We aim to provide that support. This is through our programs, consultancies, and events aimed at connecting people. We believe the key is those connections. It’s very important to me that scientists and engineers can make money from their innovations.
StageYou: Can you share examples of challenges companies undergoing digital transformation might face?
Ria: That’s something we see in the blockchain space. It’s a huge technology that’s going to change the way we do business in several industries. But there are challenges. You have engineers with solutions. But their potential customers like banks struggle to understand how it’ll benefit them.
There are barriers and challenges on both sides. The engineers need to understand the needs of the banks. The banks need to understand how new technologies will benefit them. Both sides need to come together and talk. Otherwise, everyone is in a vacuum and no one’s getting anywhere.
That’s why our activities at the European Chamber of Digital Commerce are focused on engagement. It’s so that these parties can meet and understand each other. We aim to be the central place where people can receive information on both ends.
StageYou: What is the digital future boardroom and digital future magazine?
Ria: The digital future boardroom is a series of events we have planned at CNNMoney in Zurich, Switzerland. Through this event, we bring people together to discuss different issues. For example, to discuss blockchain, we brought engineers and bankers together. Both parties could then discuss the issues they face.
The digital future magazine is another initiative for our members to contribute their insights into the issues they face. So we can start more discussions between the community in an informational format. By sharing these insights, the entire community can benefit as a whole.
StageYou: When was the European Chamber of Digital Commerce founded?
Ria: The European Chamber of Digital Commerce is an initiative of the Swiss Chamber of Commerce in the Netherlands. What they found is that companies in the digital space have special needs. Hence, they founded this initiative. It’s not exclusively for companies in Europe either.
When you put a digital product on the internet, you have a global reach. So you could be a company outside Europe looking to enter the European market. You can use the services of the European Digital Chamber of Commerce to help you gain global reach and with your digital strategy.
StageYou: Does the European Digital Chamber of Commerce have digital online conferences?
Ria: We’ve started webinars and more digital style meetings. But it should also be noted that when we have events like those at CNNMoney they’re televised. Those events are digitally distributed as well. It’s not simply aired on television. It’s also going through a digital stream. So even conventional media is now a means for us to have digital engagements with people.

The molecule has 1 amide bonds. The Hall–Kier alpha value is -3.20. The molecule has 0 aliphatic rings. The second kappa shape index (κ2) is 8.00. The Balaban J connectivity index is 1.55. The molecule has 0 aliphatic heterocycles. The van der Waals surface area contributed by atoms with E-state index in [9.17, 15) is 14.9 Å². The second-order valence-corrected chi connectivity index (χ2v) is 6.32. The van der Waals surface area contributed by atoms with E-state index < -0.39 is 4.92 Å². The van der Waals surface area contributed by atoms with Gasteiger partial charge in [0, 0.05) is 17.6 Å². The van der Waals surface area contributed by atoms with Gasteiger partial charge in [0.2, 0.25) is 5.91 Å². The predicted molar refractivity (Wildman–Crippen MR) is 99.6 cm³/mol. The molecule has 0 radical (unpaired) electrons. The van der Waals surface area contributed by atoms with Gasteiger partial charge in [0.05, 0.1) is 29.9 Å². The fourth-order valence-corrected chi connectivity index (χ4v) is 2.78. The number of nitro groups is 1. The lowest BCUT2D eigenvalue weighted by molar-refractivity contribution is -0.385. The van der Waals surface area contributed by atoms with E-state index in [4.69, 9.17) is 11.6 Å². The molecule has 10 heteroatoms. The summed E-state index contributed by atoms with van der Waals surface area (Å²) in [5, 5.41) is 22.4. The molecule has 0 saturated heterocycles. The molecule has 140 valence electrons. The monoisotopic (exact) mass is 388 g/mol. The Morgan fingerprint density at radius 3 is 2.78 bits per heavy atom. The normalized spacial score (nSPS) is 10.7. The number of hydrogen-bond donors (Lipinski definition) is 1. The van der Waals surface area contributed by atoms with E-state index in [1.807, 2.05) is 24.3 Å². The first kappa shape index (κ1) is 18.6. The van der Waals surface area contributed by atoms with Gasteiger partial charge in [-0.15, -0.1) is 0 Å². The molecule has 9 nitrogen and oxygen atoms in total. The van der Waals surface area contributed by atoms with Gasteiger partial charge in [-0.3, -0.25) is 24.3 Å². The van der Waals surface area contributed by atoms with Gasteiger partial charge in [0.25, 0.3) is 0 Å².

StageYou: How were you selected as the President of the European Chamber of Digital Commerce?
Ria: I was selected because of my technical expertise and my skill in digital transformation. The European Digital Chamber of Commerce wanted to bring in a specialist. One that would lead the charge for digital transformation.
StageYou: In conclusions is there a message you’d like to communicate with respect to digital transformation?
Ria: I want people to know that startups and large enterprises face the same issues. It’s just on a different scale. The fundamental issue of how can I get my customers to use and buy my services? It’s not a challenge only for startups. Large companies are also facing this digitally. So we’re all in the same boat.
Ria Persad studied mathematics and physics at Harvard, Princeton, and Cambridge Universities. Her experience in climate modeling began at Lawrence Livermore Lab’s Supercomputer Center in 1991. Persad performed earth and solar system modeling at NASA and went on to model geophysical systems at Bell Geospace. She worked on the trading floors of Lehman Brothers and was a consultant to Goldman Sachs. As a climatologist at Enron and Duke Energy, she was alerted to the needs of the energy trading sector and weather risk management. She later went on to develop state-of-the-art long-range weather prediction systems which were peer-reviewed among academia and U.S. Department of Defense scientists. She models complex systems for the U.S. Space Program and is an innovative Subject Matter Expert. Persad has been collaborating with NOAA National Centers for Environmental Information and their academic research partner, CICS-NC on numerous climate and energy engagement activities to advance environmental intelligence. Persad is the Founding CEO of StatWeather, which received the 2017 International Climate Business Achievement Award for top global merit in climate technology. Persad received the Highest Honor from the Society of Women Engineers and Citations from the U.S. Secretary of Energy and the U.S. Senate on Scientific Achievement on her original contributions to computational and applied mathematics. Persad has been recently recognized by Platts Global Energy Awards as one of the top 7 global leaders for Lifetime Achievement and as the International Power-Gen and Renewable Energy Woman of the Year. She is also the reigning Mrs. Grand Universe and is an advocate for climate solutions and science education. She currently mentors technology companies and is a climate scientist coordinating research teams globally. Her life story has been featured in Oprah, and the documentary “Drops in the Ocean” (released 2019) follows her cutting-edge research in mitigating tropical cyclones. Persad is the author of the book “All Things are Possible: Unleashing the Superhuman Within”. She is also a classical musician and was a 2018, Mrs. Universe finalist and titleholder, “Mrs. Grand Universe”. Currently she serves as the President of the European Chamber of Digital Commerce where she helps scientists and engineers commercialize their innovations